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401K/Profit Sharing: Not much you can do here, unless you’re giving up a lot at your current company. If so, then you need to calculate what you are giving up and ask the prospective firm to make you whole. Relocation: There’s a lot of room here to negotiate. You’ll need to do cost of living comparisons, and there are a lot of sites on the Web for this. Have your facts in hand, e.g., state taxes, property taxes, schools, housing, gas, etc. Three I like are www.cityrating.com, www.bestplaces.net and www.relocationessentials.com. Try to get the relocation package extended to at least six (if not nine) months of temporary living and rental car expenses. Make sure all relocation payments are grossed up so you pay no taxes on them. If you have to sell your house, they need to pay the points and any closing costs on both sides—when you sell and when you buy. Some of the larger firms will offer to buy your house if it doesn’t sell within one year, so try to get this if you can. Ask the firm to pay for 60 days of a relocation consultant to help you learn where things are and to scout out where you would like to live. Make sure your family can come out and visit you ideally twice a month, but at least once a month—and vice versa—when you do the traveling. Expense Offset: While this is getting rare, it does exist. Try to get a car allowance that covers the cost of your auto, mileage, deprecation, etc. Sometimes, you’re actually better off just doing the straight mileage route. Most firms pay for cell phone and BlackBerry devices, so make sure that’s part of the package as well. Severance/Termination Package: Remember what I mentioned earlier: The one time—and I mean the only one time—you will ever have serious, significant negotiating leverage with a company is when you are on the outside and they want you badly. It is now, at the time of the offer letter, that you’re also negotiating your severance package. Kind of sick and twisted isn’t it? Anyway, find out if the firm has a standard severance policy for your position level. Find out how it works. Many firms will provide 90 days of severance for every year of service, but there are many ways to do this. If you are relocating, try to get the severance package to be at least six months long, otherwise you could literally be stuck in the middle of nowhere with such a short runway (e.g., 90 days) that your options will be extremely limited.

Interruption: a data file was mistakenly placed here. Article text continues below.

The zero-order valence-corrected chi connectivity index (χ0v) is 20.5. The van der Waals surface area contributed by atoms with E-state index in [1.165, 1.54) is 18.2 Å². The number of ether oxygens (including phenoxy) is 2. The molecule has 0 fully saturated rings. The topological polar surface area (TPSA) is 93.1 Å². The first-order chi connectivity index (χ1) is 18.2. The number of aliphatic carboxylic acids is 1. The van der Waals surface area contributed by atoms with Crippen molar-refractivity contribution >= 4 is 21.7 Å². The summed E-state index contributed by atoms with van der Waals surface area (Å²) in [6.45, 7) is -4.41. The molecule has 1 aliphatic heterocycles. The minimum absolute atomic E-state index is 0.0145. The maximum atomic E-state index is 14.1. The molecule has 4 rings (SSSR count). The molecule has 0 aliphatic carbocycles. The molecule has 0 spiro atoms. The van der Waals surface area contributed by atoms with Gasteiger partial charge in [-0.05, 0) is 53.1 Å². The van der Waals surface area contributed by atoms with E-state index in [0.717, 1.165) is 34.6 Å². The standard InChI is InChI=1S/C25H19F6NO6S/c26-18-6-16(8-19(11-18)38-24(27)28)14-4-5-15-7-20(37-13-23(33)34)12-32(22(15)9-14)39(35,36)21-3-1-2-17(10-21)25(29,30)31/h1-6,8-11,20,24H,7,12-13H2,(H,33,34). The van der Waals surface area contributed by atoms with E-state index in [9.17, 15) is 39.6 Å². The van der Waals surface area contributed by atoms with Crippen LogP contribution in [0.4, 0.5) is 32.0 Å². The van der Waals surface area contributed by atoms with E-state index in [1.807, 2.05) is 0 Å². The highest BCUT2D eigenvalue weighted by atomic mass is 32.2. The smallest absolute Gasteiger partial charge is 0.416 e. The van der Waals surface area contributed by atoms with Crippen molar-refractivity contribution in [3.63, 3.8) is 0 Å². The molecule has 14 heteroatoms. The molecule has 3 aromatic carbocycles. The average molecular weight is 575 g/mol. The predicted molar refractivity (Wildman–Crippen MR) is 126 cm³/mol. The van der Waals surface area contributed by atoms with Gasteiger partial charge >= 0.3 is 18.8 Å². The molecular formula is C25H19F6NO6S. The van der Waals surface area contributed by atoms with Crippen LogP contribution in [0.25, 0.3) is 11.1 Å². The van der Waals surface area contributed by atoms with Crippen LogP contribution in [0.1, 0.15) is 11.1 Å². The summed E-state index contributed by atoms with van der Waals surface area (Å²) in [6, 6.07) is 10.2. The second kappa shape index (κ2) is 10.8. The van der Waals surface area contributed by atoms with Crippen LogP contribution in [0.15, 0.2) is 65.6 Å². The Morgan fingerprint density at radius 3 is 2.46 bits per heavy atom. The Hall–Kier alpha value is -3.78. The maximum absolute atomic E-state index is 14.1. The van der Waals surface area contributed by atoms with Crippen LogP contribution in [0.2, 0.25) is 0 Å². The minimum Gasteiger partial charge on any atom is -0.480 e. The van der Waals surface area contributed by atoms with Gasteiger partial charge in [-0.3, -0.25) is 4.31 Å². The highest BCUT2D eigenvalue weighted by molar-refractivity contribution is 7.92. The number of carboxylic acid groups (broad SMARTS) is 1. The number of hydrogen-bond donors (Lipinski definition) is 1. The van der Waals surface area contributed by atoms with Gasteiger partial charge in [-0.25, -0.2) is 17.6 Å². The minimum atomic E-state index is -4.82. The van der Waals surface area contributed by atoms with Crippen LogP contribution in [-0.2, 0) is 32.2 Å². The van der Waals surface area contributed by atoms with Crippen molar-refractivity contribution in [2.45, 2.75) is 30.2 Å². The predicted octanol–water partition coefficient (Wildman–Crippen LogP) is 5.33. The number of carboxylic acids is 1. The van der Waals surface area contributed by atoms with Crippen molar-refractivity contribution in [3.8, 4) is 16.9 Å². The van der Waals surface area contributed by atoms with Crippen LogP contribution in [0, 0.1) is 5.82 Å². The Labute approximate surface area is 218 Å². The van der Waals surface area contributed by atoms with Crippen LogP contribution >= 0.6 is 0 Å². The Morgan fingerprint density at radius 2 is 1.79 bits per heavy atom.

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Offer Letter Expiration Date: There’s usually not a problem here, but you need at least 48 hours if not a week to decide. Ideally, two-to-three weeks is perfect. Remember, not all of these items will be in your offer letter; it all depends on your experience and the position you’re applying for. At least now you have a bigger and better picture of the process than I did when I started my career!

Creating Scarcity
This strategy isn’t for the faint of heart. The opportunity to make yourself scarce happens in a career when you have more than one competing offer for your services. Clearly you’re a hot commodity, and everyone wants you. Since there’s only one of you and many of them, you’re in essence a scarce or rare jewel and, as such, let the offer letter bidding begin! I wouldn’t advise you to get a competing offer and bring it back to your current employer and demand a raise. I’ve seen people do this, and sometimes they actually do get the raise—but literally end their career at the company in the process. The company, put between a rock and a hard place by you, will acquiesce to your demands, but won’t trust you any longer and will remove you from any promotion/advancement track. I find it ironic that it’s okay when the company puts you in between a rock and a hard place, for example, with wage and bonus freezes, off-shoring, and outsourcing, but it’s not okay when you do it to them. Assuming you have multiple offer letters, it’s time to play them off against each other in a professional manner. The best way to do this is to follow the approach I’ve already outlined. You’ll tell each firm what your ideal offer looks like, point by point. If one firm says no and won’t budge on your offer, and the other firm gives in on every point you asked for, then your decision should be pretty easy. What typically happens, however, is that both give and take with you on different points and the money may be very close—with one firm giving you a signing bonus and another giving you a better base salary. So if you have two offer letters that are very close, how do you decide?